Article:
Drive by Hillary Clinton’s new South Florida campaign headquarters, and you might miss it.
This being Miami’s Wynwood neighborhood, the field office — a massive, big box of a warehouse with tall ceilings and scant air conditioning — is camouflaged by street art, including a towering mural of scantily clad mermaids cavorting underwater, surrounded by coral-reef fish.
“Hillary,” reads a poster on a neighboring wall near the entrance.
In streamed a couple hundred people Saturday morning, ready to inaugurate the office with Clinton’s campaign manager, Robby Mook, in town from national headquarters in Brooklyn to rally supporters and sign up volunteers. Clinton’s field organizers, he said, “are the difference between winning or losing here in Florida.”
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“President Obama won Florida by less than a point in 2012,” Mook told the sweaty crowd. “We’re going to help Democrats win up and down the ticket.”
The presumptive Democratic presidential nominee’s Florida director, Simone Ward, who works out of Tampa, underscored the importance of the largest swing state in the nation: “We do have a fight in front of us,” she said.
Some of those Democrats who hope to get a boost from Clinton sat in the front row: former U.S. Rep. Joe Garcia and his primary rival, Annette Taddeo; state Rep. José Javier Rodríguez and former Miami Beach Commissioner Michael Góngora, both candidates for state Senate; statehouse candidate Daisy Báez, and Doral mayoral candidate Sandra Ruiz.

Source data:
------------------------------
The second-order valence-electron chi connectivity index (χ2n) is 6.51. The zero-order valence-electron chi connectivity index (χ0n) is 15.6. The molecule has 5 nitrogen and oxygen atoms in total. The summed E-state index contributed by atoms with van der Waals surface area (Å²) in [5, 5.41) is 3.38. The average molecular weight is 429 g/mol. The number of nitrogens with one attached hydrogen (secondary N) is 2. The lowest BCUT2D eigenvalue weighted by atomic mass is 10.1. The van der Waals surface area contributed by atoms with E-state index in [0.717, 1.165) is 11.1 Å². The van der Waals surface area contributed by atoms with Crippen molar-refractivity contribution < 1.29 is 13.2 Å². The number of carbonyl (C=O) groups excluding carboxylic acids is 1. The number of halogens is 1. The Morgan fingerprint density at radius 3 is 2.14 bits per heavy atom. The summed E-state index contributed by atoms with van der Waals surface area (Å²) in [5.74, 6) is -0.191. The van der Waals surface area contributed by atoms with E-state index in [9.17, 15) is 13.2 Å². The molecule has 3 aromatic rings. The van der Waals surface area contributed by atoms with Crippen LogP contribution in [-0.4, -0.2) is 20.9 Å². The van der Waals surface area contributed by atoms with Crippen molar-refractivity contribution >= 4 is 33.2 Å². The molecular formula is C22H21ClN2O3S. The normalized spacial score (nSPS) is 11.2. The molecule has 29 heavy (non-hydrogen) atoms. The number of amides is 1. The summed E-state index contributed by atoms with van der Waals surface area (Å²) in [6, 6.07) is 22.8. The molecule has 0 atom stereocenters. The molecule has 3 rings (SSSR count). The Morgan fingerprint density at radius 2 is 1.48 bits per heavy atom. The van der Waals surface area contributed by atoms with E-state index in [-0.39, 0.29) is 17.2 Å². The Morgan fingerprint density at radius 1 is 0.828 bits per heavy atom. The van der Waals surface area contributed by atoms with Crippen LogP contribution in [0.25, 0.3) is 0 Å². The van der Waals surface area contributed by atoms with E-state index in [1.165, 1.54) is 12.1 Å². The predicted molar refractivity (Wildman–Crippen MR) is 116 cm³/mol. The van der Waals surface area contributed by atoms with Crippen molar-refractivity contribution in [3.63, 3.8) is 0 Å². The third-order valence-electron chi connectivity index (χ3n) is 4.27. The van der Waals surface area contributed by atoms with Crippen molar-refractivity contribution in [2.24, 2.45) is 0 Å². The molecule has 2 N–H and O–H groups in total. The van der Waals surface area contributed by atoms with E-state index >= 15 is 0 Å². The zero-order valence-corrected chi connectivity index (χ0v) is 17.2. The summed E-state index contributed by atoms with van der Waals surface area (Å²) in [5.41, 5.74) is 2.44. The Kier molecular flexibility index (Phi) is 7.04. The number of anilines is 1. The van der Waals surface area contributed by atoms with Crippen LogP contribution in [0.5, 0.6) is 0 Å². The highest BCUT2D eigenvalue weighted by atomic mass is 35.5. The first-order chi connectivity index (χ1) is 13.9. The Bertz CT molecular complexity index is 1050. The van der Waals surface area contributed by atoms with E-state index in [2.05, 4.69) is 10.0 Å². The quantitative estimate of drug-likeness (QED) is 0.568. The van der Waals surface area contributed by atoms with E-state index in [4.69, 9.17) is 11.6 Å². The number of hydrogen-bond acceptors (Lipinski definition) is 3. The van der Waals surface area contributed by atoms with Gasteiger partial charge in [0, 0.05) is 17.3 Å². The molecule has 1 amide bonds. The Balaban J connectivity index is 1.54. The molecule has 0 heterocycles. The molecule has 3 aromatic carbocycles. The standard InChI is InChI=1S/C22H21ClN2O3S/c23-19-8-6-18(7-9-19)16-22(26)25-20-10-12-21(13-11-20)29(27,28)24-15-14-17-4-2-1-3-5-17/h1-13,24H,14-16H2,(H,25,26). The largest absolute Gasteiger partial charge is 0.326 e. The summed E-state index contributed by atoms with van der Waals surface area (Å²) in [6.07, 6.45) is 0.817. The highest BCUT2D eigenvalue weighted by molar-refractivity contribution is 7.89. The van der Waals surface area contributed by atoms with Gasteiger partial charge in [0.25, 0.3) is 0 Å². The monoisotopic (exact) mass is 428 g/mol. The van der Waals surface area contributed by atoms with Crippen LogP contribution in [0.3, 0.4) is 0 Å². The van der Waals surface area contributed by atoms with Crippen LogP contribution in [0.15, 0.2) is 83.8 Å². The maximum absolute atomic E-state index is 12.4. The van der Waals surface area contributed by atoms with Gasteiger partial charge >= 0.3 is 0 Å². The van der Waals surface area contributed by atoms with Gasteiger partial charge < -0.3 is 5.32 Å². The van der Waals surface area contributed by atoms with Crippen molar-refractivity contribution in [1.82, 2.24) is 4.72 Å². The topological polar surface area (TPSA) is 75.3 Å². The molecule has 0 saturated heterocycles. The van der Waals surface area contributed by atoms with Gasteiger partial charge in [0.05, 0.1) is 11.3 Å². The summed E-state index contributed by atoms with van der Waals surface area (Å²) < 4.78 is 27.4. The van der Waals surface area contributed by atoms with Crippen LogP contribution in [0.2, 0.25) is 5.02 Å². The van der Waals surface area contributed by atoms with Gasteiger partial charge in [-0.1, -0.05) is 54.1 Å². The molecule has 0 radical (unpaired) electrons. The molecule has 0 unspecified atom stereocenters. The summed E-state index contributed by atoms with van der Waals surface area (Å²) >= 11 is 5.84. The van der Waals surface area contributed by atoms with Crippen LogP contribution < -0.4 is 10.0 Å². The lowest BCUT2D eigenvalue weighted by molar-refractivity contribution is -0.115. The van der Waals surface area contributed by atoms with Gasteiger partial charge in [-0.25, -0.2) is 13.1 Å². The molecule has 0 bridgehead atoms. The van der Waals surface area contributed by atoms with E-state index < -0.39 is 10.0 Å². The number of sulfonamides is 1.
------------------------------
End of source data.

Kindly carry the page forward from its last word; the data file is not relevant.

Other Democratic politicians also showed up, including state Reps. Joe Geller, David Richardson and Barbara Watson; Pinecrest Mayor Cindy Lerner; Palmetto Bay Mayor Eugene Flinn, and Miami Beach Mayor Philip Levine — who brought his mother and a crowd-pleasing special guest: former Miami Heat basketball player James Jones.
“I want to be vocal. I want to be visible,” said Jones, a Miami Gardens native, of his support for Clinton. (He now plays for the champion Cleveland Cavaliers.) He wore a “#HillYes” campaign button. The candidate herself hasn’t been in town since a May visit to speak at a Fort Lauderdale conference.
The campaign enrolled people in text-message alerts, sold T-shirts and encouraged supporters to write on big sheets of paper taped to the wall why they back Clinton.
“Because she has a great heart,” said Christianne Eslaquit, a 57-year-old Miami office administrator who noted that she has been a Clinton fan since 2008. “She knows about everything. She has experience. She will fight for the poor and the middle class.”
Ernesto Leiro, a 68-year-old retired jeweler from Miramar, said he’s unconcerned about this week’s comments by FBI Director James Comey regarding Clinton’s use of private email as secretary of state. Comey recommended no charges to Attorney General Loretta Lynch, who agreed, but he harshly criticized Clinton’s practice as “extremely careless.”
“I trust the Department of Justice,” said Leiro, a Cuban-American who immigrated in 1963. “If she had done something wrong, they would have charged her.”
Clinton, he added “is the best candidate for the position.”
And presumptive Republican nominee Donald Trump?
“He’s a little arrogant. I think if he were president he would rule like a dictator,” Leiro said. “He’s dangerous.”